The building of the villa was begun in 1690 by the Milanese Giorgio II Clerici (1648-1736). The Clerici family, originally from the north of the Como Lake area, accumulated a great richness thanks to the textile trades of Giorgio I (1575-1660) and his sons Pietro Antonio (1599-1675), who was titled as Marquis, and Carlo (1615-1677) who became owner of numerous palaces in Milan and Brianza. Carlo's son, Giorgio II inherited fabulous richness and an important social position; he became senator in 1684 and in 1717 he was nominated as President of the Senate. He conceived the villa in Tremezzo as a real manifesto of his family success.

His 21 years old great-grand son Antonio Giorgio (1715-1768) inherited his immense fortune and completed the building of the villa. Antonio Giorgio, Baron of Sozzago, Marquis of Cavenago, Knight of the Golden Fleece and Milanese patrician had an intense life: charming, owner of a regiment of infantry, generous and squandered, collector of masterpieces of art (he ordered, for example, to Tiepolo the frescos for his house in Milan) he died in 1768, after having dissipated all his richness. 

Claudia, Antonio Giorgio's daughter and Earl Vitagliano Bigli's wife, was the last of the Clericis to own the villa in Tremezzo. She sold it to Gian Battista Sommariva in 1801.


Gian Battista Sommariva (1760-1826) was one of most representing figures of the emerging bourgeoisie in the post-Revolutionary period. Born probably in S. Angelo Lodigiano, from a farmer family, he studied law thanks to a benefactor and became a lawyer. He practised his job in Lodi; he got married and had two sons.
In 1796 he moved to Milan, beginning a political carrier: he became member of the Municipality, he represented Lombardy during the congress of Reggio and then he became Secretary-General of the Government Committee of the Cisalpina Republic.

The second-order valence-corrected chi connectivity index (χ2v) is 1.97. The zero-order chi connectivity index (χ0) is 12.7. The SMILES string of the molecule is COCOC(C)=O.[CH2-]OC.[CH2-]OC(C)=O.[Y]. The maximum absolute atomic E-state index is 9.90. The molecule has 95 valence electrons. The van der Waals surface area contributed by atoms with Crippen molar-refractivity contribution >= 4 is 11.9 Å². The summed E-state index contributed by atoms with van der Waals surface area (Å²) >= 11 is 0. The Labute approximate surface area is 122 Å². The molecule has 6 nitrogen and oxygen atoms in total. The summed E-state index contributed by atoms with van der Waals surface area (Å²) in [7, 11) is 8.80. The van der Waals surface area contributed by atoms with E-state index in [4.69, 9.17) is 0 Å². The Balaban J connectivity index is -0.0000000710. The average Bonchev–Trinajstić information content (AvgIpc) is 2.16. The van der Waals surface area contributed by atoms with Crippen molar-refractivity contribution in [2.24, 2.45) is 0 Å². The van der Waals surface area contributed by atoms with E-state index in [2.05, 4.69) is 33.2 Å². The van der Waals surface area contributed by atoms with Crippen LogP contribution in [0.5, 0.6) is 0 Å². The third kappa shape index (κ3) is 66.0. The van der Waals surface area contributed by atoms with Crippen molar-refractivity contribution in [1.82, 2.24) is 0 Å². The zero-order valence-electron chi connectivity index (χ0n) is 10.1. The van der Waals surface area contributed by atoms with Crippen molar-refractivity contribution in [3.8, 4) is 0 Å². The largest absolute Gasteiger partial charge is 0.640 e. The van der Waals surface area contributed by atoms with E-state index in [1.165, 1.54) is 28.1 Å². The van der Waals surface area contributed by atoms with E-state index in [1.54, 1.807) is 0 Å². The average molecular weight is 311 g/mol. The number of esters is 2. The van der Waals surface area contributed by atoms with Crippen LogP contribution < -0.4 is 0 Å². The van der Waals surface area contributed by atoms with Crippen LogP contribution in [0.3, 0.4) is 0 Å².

When the Austrians arrived in Lombardy, he fled to Paris, where he became friend of Napoleon. When France regained the power, he came back in Milan, becoming a member of the Government of the IInd Cisalpina Republic. This important position allowed him to accumulate an enormous wealth: he bought a palace in Paris and the villa in Tremezzo; he was appointed count and then marquis.

In 1802 he was candidate to be vice president of the Republic of Italy, but Napoleon preferred Francesco Melzi d'Eril to him. In that moment Sommariva's political carrier suddenly stopped. Once he retired from public life, Sommariva tried to recover his prestige in high society by becoming an important art collector and constituting an extraordinary museum in his villa on the lake: thanks to his richness and contacts he collected antique and contemporary art masterpieces. Sommariva died in 1826; one of his sons, Emilio had already died, fighting in Spain in 1811.

His second-born, Luigi, inherited all the family richness and properties but he suddenly died in 1838. The heritance was divided between his wife, the French noble woman Emilia Seillère and numerous relatives. The villa was sold. Emilia stayed in Tremezzo in a smaller house and became a benefactor; she reserved for her the property of the family chapel, where the funeral monuments of the Sommarivas had been located.


The villa in Tremezzo was sold in 1843 to Princess Marianne of the Netherlands, the wife of Prince Albert of Prussia. The price (780.000 liras) was ten times the amount paid by that G. Sommariva d to the Clericis 40 years before. Princesses Marianne gave the villa as a wedding present to her daughter Carlotta (1831-1855), on occasion of her marriage with Georg of Sachsen-Meiningen (1826-1914). 

The Sachsen-Meiningens considered the villa a strictly private residence using it as a holiday location; they didn't make any substantial changes in the building; they sold the remains of the art collection, with the exception of some statues and paintings and devoted themselves to the care and enrichment of the garden introducing a great variety of rare and exotic species. Carlotta died in 1855: she was only 23 years old. The villa belonged to the Sachsen-Meiningens until the outbreak of the World War I.